Sanctions on Taleban

The world body’s spotlight falls on Pakistani Taleban. In what is widely termed as a belated move, the United Nations Security Council has slapped sanctions on the Pakistani Taleban, and designated them as another terrorist outfit in its swelling list of organisations that are a nuisance in affairs of peace and security.The point that the government of Pakistan, too, has supported the initiative goes on to underline the seriousness of the matter, and the resolve with which the international community is interested in arresting the rise and expansion of activities on the part of such unscrupulous elements.

Though the Security Council had primarily focused on an isolated incident — the failed bombing attempt on New York Times Square — in formulating its opinion about the deadly organisation, Pakistan unfortunately has been a theatre of massacre on their part, and has suffered intangibly. It now remains to be seen whether this notification ends up as a mere paper work in the annals of history or something substantial is achieved by squeezing the resources, influence and reach of the terrorist network that is virtual in locus standi but quite effective in its 
impact.

The move, ironically, has come at a time when the controversial war against terrorism is at the crossroads, and its stakeholders are busy in reworking its modalities. Washington’s gearing up of machinery to pull out of Afghanistan and the straining of relations with Pakistan over the May 1 Abbottabad affair are fraught with serious concerns. On the other hand, there has been a surge in activities on the part of Taleban on both sides of the divide, unleashing a new wave of bloodshed and destruction. In such a perspective, it is feared that further pushing to the wall of the impugned militia will be dire consequences and the world body, though well with in its right, has picked up the wrong time for its act.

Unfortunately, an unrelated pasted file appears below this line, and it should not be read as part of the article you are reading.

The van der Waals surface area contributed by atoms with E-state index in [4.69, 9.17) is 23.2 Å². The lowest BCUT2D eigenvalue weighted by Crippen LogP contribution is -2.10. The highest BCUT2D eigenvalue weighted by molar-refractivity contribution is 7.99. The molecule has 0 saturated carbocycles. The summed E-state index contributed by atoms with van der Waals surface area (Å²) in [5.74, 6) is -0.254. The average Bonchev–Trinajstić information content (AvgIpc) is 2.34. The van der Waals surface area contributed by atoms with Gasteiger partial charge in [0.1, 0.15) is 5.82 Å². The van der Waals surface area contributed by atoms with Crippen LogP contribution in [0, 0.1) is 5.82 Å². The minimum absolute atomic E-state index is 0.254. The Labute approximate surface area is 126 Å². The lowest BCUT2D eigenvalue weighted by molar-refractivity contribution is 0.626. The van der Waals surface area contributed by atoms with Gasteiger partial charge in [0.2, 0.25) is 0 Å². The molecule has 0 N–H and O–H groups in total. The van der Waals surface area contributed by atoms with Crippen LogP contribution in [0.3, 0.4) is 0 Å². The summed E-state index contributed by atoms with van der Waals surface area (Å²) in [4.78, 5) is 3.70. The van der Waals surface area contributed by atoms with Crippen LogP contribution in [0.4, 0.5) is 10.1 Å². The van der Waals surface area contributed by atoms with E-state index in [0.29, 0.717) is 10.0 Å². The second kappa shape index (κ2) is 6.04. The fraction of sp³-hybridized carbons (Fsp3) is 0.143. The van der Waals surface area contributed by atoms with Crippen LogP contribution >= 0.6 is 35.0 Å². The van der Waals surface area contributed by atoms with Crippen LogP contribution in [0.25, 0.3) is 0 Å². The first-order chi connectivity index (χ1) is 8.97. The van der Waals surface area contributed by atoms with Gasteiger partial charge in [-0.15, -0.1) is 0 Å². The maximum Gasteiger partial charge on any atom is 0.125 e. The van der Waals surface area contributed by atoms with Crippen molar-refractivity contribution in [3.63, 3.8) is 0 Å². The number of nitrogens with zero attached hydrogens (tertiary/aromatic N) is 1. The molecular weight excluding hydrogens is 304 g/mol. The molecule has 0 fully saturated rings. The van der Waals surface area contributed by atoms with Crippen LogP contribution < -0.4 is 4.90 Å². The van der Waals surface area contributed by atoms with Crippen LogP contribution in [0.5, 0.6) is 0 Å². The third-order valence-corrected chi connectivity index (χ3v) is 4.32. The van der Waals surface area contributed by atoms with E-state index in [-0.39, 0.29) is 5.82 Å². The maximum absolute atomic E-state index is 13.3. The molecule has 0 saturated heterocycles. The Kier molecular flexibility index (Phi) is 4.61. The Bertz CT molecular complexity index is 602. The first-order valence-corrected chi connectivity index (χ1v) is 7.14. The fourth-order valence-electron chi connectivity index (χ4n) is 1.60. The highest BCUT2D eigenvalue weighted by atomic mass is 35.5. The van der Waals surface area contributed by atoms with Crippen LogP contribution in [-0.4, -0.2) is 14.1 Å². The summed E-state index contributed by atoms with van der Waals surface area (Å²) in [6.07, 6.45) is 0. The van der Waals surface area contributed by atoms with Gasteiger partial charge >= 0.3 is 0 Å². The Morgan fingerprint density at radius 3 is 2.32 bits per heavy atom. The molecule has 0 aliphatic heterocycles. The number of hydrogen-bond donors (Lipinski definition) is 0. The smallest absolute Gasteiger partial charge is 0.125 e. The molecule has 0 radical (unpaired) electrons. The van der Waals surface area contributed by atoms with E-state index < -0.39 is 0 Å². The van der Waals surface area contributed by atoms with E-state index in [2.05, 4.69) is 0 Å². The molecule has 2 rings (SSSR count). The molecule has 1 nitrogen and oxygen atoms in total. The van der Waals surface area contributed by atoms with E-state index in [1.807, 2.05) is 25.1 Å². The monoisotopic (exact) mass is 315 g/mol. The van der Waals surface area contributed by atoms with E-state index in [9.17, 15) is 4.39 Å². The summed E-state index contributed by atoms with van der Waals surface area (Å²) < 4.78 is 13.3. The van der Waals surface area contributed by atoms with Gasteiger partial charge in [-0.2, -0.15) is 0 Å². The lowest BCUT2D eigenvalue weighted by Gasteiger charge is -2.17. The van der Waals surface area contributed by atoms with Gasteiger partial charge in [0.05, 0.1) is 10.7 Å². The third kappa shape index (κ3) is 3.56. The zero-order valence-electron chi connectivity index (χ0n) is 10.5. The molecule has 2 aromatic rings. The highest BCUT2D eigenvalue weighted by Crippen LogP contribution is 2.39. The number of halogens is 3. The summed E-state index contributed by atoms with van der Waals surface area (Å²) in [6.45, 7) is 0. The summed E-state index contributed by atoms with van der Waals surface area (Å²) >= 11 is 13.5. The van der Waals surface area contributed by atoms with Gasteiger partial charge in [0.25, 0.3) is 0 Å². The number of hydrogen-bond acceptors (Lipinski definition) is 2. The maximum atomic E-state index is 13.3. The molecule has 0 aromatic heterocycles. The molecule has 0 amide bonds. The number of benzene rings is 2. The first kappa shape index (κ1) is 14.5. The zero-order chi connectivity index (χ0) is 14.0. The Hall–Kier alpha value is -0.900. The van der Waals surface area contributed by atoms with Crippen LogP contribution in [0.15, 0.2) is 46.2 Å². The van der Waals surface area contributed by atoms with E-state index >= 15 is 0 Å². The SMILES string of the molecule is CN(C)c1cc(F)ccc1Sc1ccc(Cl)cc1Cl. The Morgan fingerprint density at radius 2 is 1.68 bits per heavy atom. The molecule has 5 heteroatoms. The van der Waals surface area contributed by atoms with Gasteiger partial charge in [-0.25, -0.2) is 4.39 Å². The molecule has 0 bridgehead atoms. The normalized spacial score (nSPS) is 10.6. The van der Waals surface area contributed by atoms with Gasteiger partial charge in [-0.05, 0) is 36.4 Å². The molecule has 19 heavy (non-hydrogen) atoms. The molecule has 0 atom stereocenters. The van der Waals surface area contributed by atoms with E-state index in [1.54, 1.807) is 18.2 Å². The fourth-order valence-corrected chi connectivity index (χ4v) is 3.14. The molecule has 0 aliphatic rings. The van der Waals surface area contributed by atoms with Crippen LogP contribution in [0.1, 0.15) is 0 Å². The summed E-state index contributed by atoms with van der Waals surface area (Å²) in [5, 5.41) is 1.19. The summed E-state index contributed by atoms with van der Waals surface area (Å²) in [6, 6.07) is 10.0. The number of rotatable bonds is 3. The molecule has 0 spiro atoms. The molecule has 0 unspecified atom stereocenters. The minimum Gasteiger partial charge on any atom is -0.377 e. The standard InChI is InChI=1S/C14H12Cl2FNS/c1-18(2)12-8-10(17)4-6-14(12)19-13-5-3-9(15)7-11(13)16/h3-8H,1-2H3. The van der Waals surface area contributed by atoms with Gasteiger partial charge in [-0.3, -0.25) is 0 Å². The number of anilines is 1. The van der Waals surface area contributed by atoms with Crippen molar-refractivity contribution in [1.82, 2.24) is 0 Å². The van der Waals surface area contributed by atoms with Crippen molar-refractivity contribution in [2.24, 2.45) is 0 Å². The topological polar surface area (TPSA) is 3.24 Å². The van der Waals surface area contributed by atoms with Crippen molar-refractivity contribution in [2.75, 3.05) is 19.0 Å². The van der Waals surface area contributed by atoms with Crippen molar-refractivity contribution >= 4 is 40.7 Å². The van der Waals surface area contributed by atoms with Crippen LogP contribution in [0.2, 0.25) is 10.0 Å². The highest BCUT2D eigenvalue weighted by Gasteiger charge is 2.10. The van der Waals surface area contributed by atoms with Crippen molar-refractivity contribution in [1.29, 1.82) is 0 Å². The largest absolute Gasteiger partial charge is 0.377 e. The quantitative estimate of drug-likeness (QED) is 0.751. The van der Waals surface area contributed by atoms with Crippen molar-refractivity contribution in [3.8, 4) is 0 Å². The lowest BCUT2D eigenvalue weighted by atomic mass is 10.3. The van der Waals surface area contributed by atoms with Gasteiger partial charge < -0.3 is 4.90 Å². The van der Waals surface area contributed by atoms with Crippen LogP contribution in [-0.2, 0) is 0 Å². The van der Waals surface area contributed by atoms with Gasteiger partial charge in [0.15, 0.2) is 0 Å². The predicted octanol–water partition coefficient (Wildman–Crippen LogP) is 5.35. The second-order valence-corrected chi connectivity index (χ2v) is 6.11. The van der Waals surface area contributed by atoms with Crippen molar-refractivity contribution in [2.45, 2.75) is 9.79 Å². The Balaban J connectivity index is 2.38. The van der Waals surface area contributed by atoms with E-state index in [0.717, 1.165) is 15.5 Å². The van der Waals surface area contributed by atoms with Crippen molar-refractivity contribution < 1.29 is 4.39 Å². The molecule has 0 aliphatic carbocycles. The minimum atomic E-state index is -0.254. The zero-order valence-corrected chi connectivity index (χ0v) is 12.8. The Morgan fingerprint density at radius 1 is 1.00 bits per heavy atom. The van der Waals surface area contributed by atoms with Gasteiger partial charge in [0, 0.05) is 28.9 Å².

This is more so because this comes juxtapose to the reconciliation efforts between the US administration and the Afghan Taleban, who are reported to be in parleys in the shadows. Similarly, the United Nations Security Council, of late, had split the list for Al Qaeda and the Afghan Taleban and with a stroke of pen declared 14 Taleban commanders as worthy for interaction, apparently in an attempt to entice them for peace talks. This is why merely slapping of sanctions would not work. The need of the hour is to throw open a two-pronged strategy wherein engaging the political elements on one hand, and nailing down the disgruntled ones could aptly work. Stereotyped approach is quite faulty. – Khaleejnews